Now you might think (yawn) all this is so much insider baseball – and you’d be right. However, it is the necessary stuff a financial analyst would expect to find in a competent business plan, such as the business plan city council asked Music London for some months ago.
Their excuse on Monday for what seemingly was a shoddy first try? We couldn’t afford a better one. They estimated it would cost them $500,000 to $1 million for a proper business plan; Mr. Hayward responded it would cost much, much less. One might ask, why couldn’t the commercial partners pony up some cash?
So already you can see the dollar sign danger lurking behind this idea.
Indeed, as Mayor Joni Baechler put it succinctly: “At a minimum we need to know what the annual operating grant would be from the city and all of the circumstances around the money you are asking for.”
So now the city’s contract with Novita is to be expanded “to perform a thorough review of the business plan,” and to also include a market analysis, facility program and design criteria, and site analysis and criteria to “assist in the development and evaluation of a business plan.”
The city’s approval of the project will be subject, “at a minimum,” to provision of a business plan that is satisfactory, that is one that answered adequately all those questions above.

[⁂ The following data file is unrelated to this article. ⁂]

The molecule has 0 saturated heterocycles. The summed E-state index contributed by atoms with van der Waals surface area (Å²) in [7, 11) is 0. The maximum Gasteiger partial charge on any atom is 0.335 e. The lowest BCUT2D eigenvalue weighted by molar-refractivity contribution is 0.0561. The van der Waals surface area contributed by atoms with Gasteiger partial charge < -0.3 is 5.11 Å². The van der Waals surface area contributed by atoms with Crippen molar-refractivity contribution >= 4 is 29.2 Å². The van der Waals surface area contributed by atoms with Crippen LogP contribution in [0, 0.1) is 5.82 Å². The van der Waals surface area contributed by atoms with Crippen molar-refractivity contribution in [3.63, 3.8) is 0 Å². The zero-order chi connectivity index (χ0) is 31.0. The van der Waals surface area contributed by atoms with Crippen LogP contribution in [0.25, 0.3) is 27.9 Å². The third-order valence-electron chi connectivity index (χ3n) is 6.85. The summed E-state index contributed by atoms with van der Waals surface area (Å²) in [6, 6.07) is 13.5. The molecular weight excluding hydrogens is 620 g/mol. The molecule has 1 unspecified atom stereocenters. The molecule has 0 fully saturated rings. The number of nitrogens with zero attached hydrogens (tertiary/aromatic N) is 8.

And that’s a pretty tall order with but seven weeks left before this council is unable to make any decision involving big money.
Sensing that, Councillor Paul Hubert tried to convince the committee to make a stronger recommendation to council.
“We’ve got to clearly say we’re prepared to move forward on this now, or shut it down. My vote goes with moving forward.”
The mayor shot that down too. Although she supports the idea of a performing arts centre, she’s undecided still about this particular version. But she worried that a premature council vote on showing support could backfire, as happened in 2004. Back then, and before all the facts were known, a vote was forced at council that turned the project down.
Time, though, is rushing against this proposal now. Council becomes lame duck at 2 p.m. Sept. 12, nomination day. Lame duck status restricts council’s ability to spend more than $50,000 on any one project.
After next week there is only one scheduled council meeting, on Sept. 2, before this duck goes lame, although a special meeting could be called.
Even then, if all the t’s get crossed and i’s get dotted, it’s not a slam dunk council will approve this project, especially if the required annual civic subsidy is significantly more than the current $500,000 commitment.
Based on performing arts centres elsewhere in Canada, it’s a pretty safe bet the required support payment will be more than that.
NOTE TO READERS: With city council now on a summer schedule and many people at City Hall on vacation, The McLeod Report reverts to once-a-week publication, unless events merit. You can also find a second, and separate, column each week in London Community News or on their website.